VIOLA DA GAMBA
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Viola da Gamba

The Timeless Appeal of the Viola da Gamba and Classical Music

The Viola da Gamba is the gentler cousin of the violin. Classical music played on the Viola da Gamba is low and soft, yet rich and inspiring at the same time. The soft, gentle tones of viol music are exactly what is needed for relaxing, working and even sleeping.

Here are some interesting facts about the Viola da Gamba.

Viola da Gamba, also known as the viol, or gamba, is a 6 or 7 string cousin to the violin, viola, cello and double bass family. It is considered a baroque instrument and features several sizes, from soprano, pardessus, treble, to tenor, bass and violone.

Comparisons to Violins etc.

“Viola da Gamba” literally means “viola for the legs” in Italian, as it is held between the legs, or on the lap (for smaller sizes) when played. It appeared in the mid to late 15th century in Spain.

The sound of the Viols family is quieter than that of the violin family. Since viols have gut strings, they are softer than violin family, which uses steel wound and steel core strings.

The viol family also have frets, whereas the violin family does not. Viol instruments are tuned somewhat in 4ths (like a guitar) and violin family instruments are tuned in 5ths.

All viol instruments are played upright, whereas the viola & viola are off the shoulder. Also, viol bows are held underhand, and violin family instruments are bowed overhand.

Pitch in baroque instruments like the viol is usually lower by a half step (sometimes higher) than the standard A440 pitch of the modern violin family.

Early Popularity

The Viola da Gamba emerged during the mid 15th century Renaissance and Baroque eras. This instrument became popular all throughout Europe, including England, France, Germany, Spain, and Italy.

Interestingly, the gamba family was the instrument of choice by the noble and royal classes, whereas the violin family was reserved for commoners. The viola da gamba also appears in several of Shakespeare’s plays, including Twelfth Night.

King Henry VIII

Did you know King Henry VIII was highly respected as a viol musician and composer? His manuscript King Henry VIII Songbook, was compiled in 1518 and features 20 songs and 13 instrumental pieces, ascribed to “The Kynge H”.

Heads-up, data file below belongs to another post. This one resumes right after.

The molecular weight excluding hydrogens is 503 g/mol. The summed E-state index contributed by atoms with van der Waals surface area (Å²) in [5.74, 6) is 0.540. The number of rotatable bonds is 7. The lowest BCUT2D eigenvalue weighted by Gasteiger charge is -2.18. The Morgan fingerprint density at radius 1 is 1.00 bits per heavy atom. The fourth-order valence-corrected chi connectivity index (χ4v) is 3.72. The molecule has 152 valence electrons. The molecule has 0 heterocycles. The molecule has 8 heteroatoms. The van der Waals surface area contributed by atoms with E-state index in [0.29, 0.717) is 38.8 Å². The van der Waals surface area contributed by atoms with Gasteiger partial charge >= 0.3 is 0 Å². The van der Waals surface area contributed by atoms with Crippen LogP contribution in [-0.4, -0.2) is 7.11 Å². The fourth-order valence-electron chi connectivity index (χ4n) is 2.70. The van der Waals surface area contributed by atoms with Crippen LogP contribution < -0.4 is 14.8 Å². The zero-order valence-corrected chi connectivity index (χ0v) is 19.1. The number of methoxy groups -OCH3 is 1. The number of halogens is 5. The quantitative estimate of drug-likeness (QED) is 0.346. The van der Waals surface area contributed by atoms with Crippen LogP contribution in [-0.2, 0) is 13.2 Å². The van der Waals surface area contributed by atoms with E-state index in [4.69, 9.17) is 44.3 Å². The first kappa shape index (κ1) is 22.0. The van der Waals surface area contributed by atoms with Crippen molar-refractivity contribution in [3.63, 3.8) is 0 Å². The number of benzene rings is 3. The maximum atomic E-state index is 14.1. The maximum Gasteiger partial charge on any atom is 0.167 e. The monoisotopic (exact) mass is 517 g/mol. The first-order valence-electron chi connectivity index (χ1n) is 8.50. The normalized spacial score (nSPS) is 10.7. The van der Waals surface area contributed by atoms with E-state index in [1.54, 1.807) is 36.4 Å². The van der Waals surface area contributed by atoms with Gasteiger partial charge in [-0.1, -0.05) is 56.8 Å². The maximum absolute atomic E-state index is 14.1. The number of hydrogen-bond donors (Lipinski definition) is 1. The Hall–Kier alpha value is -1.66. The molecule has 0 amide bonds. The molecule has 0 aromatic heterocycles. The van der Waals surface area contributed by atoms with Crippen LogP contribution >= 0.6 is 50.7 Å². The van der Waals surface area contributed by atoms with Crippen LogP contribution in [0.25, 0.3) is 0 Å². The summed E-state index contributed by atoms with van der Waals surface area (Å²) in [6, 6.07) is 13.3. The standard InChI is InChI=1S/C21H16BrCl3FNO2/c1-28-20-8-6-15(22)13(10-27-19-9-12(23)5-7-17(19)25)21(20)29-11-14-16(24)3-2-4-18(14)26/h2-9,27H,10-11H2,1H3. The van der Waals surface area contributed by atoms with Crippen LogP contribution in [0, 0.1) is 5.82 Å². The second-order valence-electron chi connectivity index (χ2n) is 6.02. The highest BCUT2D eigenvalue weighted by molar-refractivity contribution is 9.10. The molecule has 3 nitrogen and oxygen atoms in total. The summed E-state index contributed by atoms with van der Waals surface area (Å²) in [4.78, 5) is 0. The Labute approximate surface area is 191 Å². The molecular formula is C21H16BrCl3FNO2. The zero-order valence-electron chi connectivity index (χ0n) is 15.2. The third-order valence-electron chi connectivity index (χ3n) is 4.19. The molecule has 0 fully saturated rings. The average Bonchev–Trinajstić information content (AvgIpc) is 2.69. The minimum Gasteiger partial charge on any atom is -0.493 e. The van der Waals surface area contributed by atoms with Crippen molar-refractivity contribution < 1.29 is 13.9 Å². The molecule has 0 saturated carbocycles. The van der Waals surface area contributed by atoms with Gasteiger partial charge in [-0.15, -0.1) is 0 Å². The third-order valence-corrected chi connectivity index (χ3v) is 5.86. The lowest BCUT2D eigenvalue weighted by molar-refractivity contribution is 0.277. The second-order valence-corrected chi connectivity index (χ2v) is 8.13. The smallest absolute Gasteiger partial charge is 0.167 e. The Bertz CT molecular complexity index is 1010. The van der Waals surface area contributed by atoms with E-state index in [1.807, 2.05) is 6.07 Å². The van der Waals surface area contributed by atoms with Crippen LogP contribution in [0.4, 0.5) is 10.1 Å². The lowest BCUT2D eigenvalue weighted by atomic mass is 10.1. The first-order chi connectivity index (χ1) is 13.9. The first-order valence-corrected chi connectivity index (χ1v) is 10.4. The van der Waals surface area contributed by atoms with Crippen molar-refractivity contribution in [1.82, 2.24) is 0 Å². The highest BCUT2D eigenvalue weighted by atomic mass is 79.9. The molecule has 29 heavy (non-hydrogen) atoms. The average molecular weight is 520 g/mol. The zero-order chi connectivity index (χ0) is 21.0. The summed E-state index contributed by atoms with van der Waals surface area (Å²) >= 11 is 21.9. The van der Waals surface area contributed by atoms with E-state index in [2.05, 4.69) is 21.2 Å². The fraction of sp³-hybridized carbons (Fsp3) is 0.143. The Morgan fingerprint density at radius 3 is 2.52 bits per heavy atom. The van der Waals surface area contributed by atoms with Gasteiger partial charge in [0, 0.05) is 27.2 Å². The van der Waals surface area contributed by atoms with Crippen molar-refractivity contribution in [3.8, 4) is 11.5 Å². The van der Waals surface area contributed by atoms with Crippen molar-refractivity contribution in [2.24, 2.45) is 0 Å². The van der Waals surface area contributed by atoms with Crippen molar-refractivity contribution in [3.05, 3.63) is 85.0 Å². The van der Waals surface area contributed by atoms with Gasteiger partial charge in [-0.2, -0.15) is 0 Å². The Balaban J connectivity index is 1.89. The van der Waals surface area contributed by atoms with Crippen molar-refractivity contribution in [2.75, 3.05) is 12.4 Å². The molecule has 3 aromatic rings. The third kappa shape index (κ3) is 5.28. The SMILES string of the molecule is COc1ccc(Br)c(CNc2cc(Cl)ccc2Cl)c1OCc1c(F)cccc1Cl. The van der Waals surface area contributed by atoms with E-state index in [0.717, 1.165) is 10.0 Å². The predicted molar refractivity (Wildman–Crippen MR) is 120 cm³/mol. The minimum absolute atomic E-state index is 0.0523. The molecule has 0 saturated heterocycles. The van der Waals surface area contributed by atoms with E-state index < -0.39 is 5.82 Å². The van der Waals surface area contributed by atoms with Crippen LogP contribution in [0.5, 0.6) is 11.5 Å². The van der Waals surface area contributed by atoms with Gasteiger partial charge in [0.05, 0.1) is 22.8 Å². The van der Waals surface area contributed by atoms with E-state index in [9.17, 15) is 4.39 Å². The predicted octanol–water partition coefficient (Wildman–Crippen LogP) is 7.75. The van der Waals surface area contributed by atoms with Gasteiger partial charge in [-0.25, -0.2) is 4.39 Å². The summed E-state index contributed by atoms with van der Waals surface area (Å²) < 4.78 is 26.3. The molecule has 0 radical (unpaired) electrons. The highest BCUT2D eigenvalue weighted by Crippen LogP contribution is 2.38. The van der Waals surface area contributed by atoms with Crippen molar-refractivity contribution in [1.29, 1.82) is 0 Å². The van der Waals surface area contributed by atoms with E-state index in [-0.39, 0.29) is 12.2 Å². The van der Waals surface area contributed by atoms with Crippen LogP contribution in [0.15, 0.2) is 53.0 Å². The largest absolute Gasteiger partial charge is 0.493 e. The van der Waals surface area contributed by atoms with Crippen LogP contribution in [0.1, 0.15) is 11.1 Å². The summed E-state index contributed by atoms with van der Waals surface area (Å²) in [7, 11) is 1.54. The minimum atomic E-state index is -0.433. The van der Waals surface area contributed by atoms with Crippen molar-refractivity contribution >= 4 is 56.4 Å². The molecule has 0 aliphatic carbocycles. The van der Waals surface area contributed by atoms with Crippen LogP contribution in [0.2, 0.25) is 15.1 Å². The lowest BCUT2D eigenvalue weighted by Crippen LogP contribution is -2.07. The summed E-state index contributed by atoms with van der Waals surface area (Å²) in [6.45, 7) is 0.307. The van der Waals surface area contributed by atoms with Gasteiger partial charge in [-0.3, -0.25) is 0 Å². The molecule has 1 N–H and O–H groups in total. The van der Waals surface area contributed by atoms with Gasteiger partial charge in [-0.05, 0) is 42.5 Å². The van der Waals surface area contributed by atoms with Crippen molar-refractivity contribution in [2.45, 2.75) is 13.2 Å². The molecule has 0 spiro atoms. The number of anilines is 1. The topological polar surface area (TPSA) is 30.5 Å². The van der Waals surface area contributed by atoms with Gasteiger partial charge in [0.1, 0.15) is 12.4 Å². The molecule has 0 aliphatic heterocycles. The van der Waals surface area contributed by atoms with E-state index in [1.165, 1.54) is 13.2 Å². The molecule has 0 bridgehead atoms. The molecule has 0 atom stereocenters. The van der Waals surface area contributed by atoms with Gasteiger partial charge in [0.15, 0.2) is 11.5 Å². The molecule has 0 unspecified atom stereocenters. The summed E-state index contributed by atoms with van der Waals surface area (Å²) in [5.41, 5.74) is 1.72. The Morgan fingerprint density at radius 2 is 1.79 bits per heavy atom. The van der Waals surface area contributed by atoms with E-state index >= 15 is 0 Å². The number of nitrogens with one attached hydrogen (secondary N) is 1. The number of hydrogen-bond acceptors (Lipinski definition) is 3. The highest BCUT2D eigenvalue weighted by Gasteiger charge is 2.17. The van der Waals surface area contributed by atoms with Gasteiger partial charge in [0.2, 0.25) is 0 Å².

Composer Scandal

The Forqueray family was famous for their incredible virtuosic compositions and they were known as exceptional instrumentalists on the viol. Antoine Forqueray’s (the father) exceptional talents as a player led to his performing before Louis XVI at the age of 10. His relationship with his equally famous son Jean Baptiste, was difficult. He had his son imprisoned in 1719 and then exiled in 1725.

Disappearance and Reemergence

By the end of the 18th century, the viol and its early music repertoire went out of fashion, and was overtaken by the modern violin family’s use in classical and romantic era orchestras. The popularity of the viol and early music re-emerged in the 20th century, and is performed by many of the world’s top virtuosi, like Paolo Pandolfo, Jose Vazquez, Jordi Savall, and Hille Perl.

The world’s largest collection of Viola da Gambas is owned by the Orpheon Foundation and currently available for viewing at Duino castle in Duino, Italy.

Calm Radio’s Viola da Gamba music channel was specially curated to include only the gentlest, most relaxing classical music with the viol for the ultimate experience of calm.

Listen to Viola da Gamba music and relaxing viol music on Calm Radio, as well as our many calming classical music channels for relaxation, focus, work, and sleep. Listen free in the Calm Radio app available for iPhone, iPad, Android, Apple TV, Alexa, Roku, Sonos, Bluesound, Kindle and many other devices.

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